8.4
TCC Films: Night Crossing

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Night Crossing

Tired of superheroes and special effects? Weary of ear-damaging noise levels and gore-fests? Had it with bumbling parents and their smart mouth kids? Rent “Night Crossing,” the 1982 Disney release based on the true story of two families who escaped from East Germany in 1979 in a homemade hot air balloon.

The film opens with news footage of the conditions in East Germany (GDR) at the time of the escape, but be ready to stop the action and answer some questions. For our TCC test audience (one eight-year old girl and two nine-year old boys) the sixties and seventies are ancient history and require some explaining.

The story opens with three families — the Kellers, the Strelzyks and the Wetzels — all of whom are close friends. When the Keller’s oldest son, Lukas, is killed trying to escape to the west, his family is destroyed by his death and the cruel treatment of the survivors by the secret police, or Stasi. (The violence here is brief, but disturbing. We see and hear as Lukas is torn apart by automatic machine gun fire from weapons imbedded in the border fence. Be prepared. This is the only such scene.) The other two families realize that they can no longer live as prisoners in their own land. They resolve to escape.

One of our young viewers pronounced “Night Crossing” both “epic” and “awesome.” We agree.

Peter Strelzyk (played by John Hurt) hatches a plan. He and his mechanic friend, Gunter Wetzel (played by Beau Bridges) will build a hot air balloon to carry themselves and their families to freedom. The movie follows them as they work out the details. They need over a thousand yards of taffeta to sew the balloon. How and where will they get so much fabric? And, in a nation filled with spies, how will they explain such a purchase? They claim to be leaders of a camping club whose members are making tents and sleeping bags. This ruse works the first time around, but on a second try at building a balloon and escaping, they find themselves just a few steps ahead of the Stasi, who are looking for two men making large purchases of cloth.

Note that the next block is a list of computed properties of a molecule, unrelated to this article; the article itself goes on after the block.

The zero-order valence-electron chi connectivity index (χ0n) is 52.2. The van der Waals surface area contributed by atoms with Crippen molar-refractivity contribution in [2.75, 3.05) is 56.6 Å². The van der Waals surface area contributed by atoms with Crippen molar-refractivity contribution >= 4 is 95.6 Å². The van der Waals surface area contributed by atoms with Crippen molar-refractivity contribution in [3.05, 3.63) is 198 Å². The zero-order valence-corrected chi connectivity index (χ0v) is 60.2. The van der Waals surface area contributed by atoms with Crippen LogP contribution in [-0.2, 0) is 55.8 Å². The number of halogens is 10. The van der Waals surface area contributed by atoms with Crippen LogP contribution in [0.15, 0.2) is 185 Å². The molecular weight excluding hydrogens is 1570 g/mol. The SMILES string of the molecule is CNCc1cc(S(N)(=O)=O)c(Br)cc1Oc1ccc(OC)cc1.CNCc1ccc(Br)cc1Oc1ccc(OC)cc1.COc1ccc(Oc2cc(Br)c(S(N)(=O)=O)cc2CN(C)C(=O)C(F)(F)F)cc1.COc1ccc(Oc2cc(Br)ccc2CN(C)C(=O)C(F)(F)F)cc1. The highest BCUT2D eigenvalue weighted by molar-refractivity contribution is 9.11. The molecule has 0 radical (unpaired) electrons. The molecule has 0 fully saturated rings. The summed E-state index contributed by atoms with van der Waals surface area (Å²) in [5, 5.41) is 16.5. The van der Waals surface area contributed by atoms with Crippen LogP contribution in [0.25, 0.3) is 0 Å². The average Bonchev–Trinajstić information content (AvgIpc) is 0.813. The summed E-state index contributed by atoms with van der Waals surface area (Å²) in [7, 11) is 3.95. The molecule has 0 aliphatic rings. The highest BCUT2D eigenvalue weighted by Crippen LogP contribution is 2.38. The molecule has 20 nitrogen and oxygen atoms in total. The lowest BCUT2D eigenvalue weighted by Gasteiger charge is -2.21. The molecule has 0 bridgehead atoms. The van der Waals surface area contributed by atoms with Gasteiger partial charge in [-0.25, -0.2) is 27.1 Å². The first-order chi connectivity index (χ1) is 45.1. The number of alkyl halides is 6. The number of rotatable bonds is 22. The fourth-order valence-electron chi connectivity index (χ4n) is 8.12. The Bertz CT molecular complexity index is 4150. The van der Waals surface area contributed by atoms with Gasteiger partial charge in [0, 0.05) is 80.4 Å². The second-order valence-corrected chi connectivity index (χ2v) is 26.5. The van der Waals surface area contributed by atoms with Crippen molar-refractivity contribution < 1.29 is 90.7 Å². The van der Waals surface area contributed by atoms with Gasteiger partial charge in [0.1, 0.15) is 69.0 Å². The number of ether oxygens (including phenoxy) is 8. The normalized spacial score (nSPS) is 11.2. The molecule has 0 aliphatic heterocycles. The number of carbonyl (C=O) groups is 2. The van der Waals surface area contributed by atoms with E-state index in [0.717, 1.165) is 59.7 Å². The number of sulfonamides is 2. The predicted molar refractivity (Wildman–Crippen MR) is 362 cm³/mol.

We watch as Gunter works all night sewing in his attic, then works all day at his regular job. We watch Peter and his older son, Frank, building the cage and burner in their garage, as they, like Gunter, try to avoid rousing suspicion in their watchful neighbors. We watch as the Strelzyk family prepares to leave their beloved mother and grandmother behind. To tell her their plans would put her life in jeopardy, but their awkwardly casual good-byes are wrenching.

A sense of dread competes with a sense of hope, as the families race to make their escape. Gunter’s wife, Petra (played by Glynnis O’Connor) grows more and more fearful for their safety. They have two small sons, and she knows their arrest and imprisonment will mean the boys are taken away and raised in a state institution. She convinces Gunter to quit the project.

Peter and his wife, Doris (played by Jane Alexander) continue to build and test the balloon. They make one attempt and fall heartbreakingly short of the border and freedom. They leave the balloon behind and make a reverse escape, out of the mined borderlands and back home.

Knowing that they will soon be tracked down, the Strelzyks redouble their efforts to build another balloon. This time, the Wetzels agree to join them. This part of the movie is a race, as the Stasi look for the owners of the abandoned balloon and the families work day and night to build another, better one. The children who watched with us were engaged and anxious, rooting for the families with each step and misstep. One of the boys cried out, “I need you to live,” and kept asking, “Do they make it?”

The movie is a hymn to friendship and the enduring human quest to be free. It’s also the rare film in which parents are seen as adults who are strong and faithful guardians of the children in their care. The children respect their parents and the parents are worthy of that respect.

One of our young viewers pronounced “Night Crossing” both “epic” and “awesome.” We agree.